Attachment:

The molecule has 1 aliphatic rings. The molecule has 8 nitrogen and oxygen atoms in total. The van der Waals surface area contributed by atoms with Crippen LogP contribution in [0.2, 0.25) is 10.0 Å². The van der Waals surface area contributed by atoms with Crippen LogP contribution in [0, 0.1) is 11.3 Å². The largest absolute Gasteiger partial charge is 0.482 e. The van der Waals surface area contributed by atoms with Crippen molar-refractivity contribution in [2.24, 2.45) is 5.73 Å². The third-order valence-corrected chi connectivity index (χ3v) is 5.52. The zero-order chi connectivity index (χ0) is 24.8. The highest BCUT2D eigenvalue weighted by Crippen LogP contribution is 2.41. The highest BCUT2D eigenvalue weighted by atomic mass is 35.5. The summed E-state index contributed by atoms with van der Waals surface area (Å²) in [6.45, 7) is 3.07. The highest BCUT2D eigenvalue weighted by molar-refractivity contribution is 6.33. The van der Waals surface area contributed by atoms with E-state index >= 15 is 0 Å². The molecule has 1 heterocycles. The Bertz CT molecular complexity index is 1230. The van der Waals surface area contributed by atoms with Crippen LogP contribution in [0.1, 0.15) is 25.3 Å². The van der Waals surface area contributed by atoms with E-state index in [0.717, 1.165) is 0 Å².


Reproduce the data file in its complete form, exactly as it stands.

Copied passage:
The molecule has 1 aliphatic rings. The molecule has 8 nitrogen and oxygen atoms in total. The van der Waals surface area contributed by atoms with Crippen LogP contribution in [0.2, 0.25) is 10.0 Å². The van der Waals surface area contributed by atoms with Crippen LogP contribution in [0, 0.1) is 11.3 Å². The largest absolute Gasteiger partial charge is 0.482 e. The van der Waals surface area contributed by atoms with Crippen molar-refractivity contribution in [2.24, 2.45) is 5.73 Å². The third-order valence-corrected chi connectivity index (χ3v) is 5.52. The zero-order chi connectivity index (χ0) is 24.8. The highest BCUT2D eigenvalue weighted by Crippen LogP contribution is 2.41. The highest BCUT2D eigenvalue weighted by atomic mass is 35.5. The summed E-state index contributed by atoms with van der Waals surface area (Å²) in [6.45, 7) is 3.07. The highest BCUT2D eigenvalue weighted by molar-refractivity contribution is 6.33. The van der Waals surface area contributed by atoms with E-state index >= 15 is 0 Å². The molecule has 1 heterocycles. The Bertz CT molecular complexity index is 1230. The van der Waals surface area contributed by atoms with Crippen LogP contribution in [0.1, 0.15) is 25.3 Å². The van der Waals surface area contributed by atoms with E-state index in [0.717, 1.165) is 0 Å².